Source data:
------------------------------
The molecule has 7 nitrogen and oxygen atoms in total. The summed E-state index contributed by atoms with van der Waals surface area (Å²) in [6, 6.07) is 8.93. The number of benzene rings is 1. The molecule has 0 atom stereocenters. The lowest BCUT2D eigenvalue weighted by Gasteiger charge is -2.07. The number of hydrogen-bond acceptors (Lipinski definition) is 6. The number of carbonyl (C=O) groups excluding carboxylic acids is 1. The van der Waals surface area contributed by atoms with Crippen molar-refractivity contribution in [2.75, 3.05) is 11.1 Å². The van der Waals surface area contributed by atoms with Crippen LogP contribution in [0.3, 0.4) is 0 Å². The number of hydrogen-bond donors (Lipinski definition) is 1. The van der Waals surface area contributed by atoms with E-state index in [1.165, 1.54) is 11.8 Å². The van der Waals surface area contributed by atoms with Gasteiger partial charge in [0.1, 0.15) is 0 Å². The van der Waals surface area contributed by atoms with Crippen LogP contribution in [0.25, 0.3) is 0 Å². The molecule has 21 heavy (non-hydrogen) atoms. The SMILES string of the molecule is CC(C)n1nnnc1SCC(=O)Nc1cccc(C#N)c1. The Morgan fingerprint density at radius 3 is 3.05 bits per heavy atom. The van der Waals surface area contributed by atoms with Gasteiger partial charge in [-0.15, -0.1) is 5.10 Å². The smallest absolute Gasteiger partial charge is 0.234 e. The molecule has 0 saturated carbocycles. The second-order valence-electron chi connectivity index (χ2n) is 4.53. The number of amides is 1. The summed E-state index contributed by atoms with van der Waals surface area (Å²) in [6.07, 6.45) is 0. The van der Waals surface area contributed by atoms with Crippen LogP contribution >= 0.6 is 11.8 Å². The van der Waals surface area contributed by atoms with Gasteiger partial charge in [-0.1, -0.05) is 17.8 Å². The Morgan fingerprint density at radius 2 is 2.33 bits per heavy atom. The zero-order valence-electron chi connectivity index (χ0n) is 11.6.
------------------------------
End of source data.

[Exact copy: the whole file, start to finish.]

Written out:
The molecule has 7 nitrogen and oxygen atoms in total. The summed E-state index contributed by atoms with van der Waals surface area (Å²) in [6, 6.07) is 8.93. The number of benzene rings is 1. The molecule has 0 atom stereocenters. The lowest BCUT2D eigenvalue weighted by Gasteiger charge is -2.07. The number of hydrogen-bond acceptors (Lipinski definition) is 6. The number of carbonyl (C=O) groups excluding carboxylic acids is 1. The van der Waals surface area contributed by atoms with Crippen molar-refractivity contribution in [2.75, 3.05) is 11.1 Å². The van der Waals surface area contributed by atoms with Crippen LogP contribution in [0.3, 0.4) is 0 Å². The number of hydrogen-bond donors (Lipinski definition) is 1. The van der Waals surface area contributed by atoms with E-state index in [1.165, 1.54) is 11.8 Å². The van der Waals surface area contributed by atoms with Gasteiger partial charge in [0.1, 0.15) is 0 Å². The van der Waals surface area contributed by atoms with Crippen LogP contribution in [0.25, 0.3) is 0 Å². The molecule has 21 heavy (non-hydrogen) atoms. The SMILES string of the molecule is CC(C)n1nnnc1SCC(=O)Nc1cccc(C#N)c1. The Morgan fingerprint density at radius 3 is 3.05 bits per heavy atom. The van der Waals surface area contributed by atoms with Gasteiger partial charge in [-0.15, -0.1) is 5.10 Å². The smallest absolute Gasteiger partial charge is 0.234 e. The molecule has 0 saturated carbocycles. The second-order valence-electron chi connectivity index (χ2n) is 4.53. The number of amides is 1. The summed E-state index contributed by atoms with van der Waals surface area (Å²) in [6.07, 6.45) is 0. The van der Waals surface area contributed by atoms with Crippen LogP contribution >= 0.6 is 11.8 Å². The van der Waals surface area contributed by atoms with Gasteiger partial charge in [-0.1, -0.05) is 17.8 Å². The Morgan fingerprint density at radius 2 is 2.33 bits per heavy atom. The zero-order valence-electron chi connectivity index (χ0n) is 11.6.